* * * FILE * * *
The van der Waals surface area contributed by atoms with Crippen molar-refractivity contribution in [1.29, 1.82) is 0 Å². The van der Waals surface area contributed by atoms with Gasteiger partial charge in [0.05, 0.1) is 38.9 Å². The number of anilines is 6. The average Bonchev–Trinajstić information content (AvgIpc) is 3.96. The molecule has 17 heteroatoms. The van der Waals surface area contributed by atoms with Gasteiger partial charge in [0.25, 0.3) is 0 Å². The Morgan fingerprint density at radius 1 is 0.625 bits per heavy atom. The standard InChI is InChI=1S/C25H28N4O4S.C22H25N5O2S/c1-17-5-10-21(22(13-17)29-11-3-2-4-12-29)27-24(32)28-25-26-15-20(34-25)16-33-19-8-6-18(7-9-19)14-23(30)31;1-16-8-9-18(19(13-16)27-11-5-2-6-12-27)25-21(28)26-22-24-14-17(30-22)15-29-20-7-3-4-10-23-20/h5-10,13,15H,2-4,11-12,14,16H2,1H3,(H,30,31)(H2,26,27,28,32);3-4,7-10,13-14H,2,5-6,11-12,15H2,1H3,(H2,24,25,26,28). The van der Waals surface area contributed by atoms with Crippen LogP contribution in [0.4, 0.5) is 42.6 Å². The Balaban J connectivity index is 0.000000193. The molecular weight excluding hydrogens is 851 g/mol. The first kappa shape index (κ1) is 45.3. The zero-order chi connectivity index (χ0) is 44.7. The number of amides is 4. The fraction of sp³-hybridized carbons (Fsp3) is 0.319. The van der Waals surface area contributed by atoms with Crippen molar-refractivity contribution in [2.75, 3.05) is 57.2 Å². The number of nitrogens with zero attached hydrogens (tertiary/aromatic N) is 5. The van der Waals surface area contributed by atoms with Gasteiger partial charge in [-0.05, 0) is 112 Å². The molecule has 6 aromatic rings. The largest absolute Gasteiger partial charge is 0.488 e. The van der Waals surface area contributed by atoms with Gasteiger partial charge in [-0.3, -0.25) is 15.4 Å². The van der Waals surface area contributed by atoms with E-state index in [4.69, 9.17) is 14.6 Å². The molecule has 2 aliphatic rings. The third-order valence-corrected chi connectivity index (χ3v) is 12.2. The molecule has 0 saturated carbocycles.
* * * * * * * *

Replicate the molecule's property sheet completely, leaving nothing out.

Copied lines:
The van der Waals surface area contributed by atoms with Crippen molar-refractivity contribution in [1.29, 1.82) is 0 Å². The van der Waals surface area contributed by atoms with Gasteiger partial charge in [0.05, 0.1) is 38.9 Å². The number of anilines is 6. The average Bonchev–Trinajstić information content (AvgIpc) is 3.96. The molecule has 17 heteroatoms. The van der Waals surface area contributed by atoms with Gasteiger partial charge in [0.25, 0.3) is 0 Å². The Morgan fingerprint density at radius 1 is 0.625 bits per heavy atom. The standard InChI is InChI=1S/C25H28N4O4S.C22H25N5O2S/c1-17-5-10-21(22(13-17)29-11-3-2-4-12-29)27-24(32)28-25-26-15-20(34-25)16-33-19-8-6-18(7-9-19)14-23(30)31;1-16-8-9-18(19(13-16)27-11-5-2-6-12-27)25-21(28)26-22-24-14-17(30-22)15-29-20-7-3-4-10-23-20/h5-10,13,15H,2-4,11-12,14,16H2,1H3,(H,30,31)(H2,26,27,28,32);3-4,7-10,13-14H,2,5-6,11-12,15H2,1H3,(H2,24,25,26,28). The van der Waals surface area contributed by atoms with Crippen LogP contribution in [0.4, 0.5) is 42.6 Å². The Balaban J connectivity index is 0.000000193. The molecular weight excluding hydrogens is 851 g/mol. The first kappa shape index (κ1) is 45.3. The zero-order chi connectivity index (χ0) is 44.7. The number of amides is 4. The fraction of sp³-hybridized carbons (Fsp3) is 0.319. The van der Waals surface area contributed by atoms with Crippen molar-refractivity contribution in [2.75, 3.05) is 57.2 Å². The number of nitrogens with zero attached hydrogens (tertiary/aromatic N) is 5. The van der Waals surface area contributed by atoms with Gasteiger partial charge in [-0.05, 0) is 112 Å². The molecule has 6 aromatic rings. The largest absolute Gasteiger partial charge is 0.488 e. The van der Waals surface area contributed by atoms with Gasteiger partial charge in [-0.3, -0.25) is 15.4 Å². The van der Waals surface area contributed by atoms with E-state index in [4.69, 9.17) is 14.6 Å². The molecule has 2 aliphatic rings. The third-order valence-corrected chi connectivity index (χ3v) is 12.2. The molecule has 0 saturated carbocycles.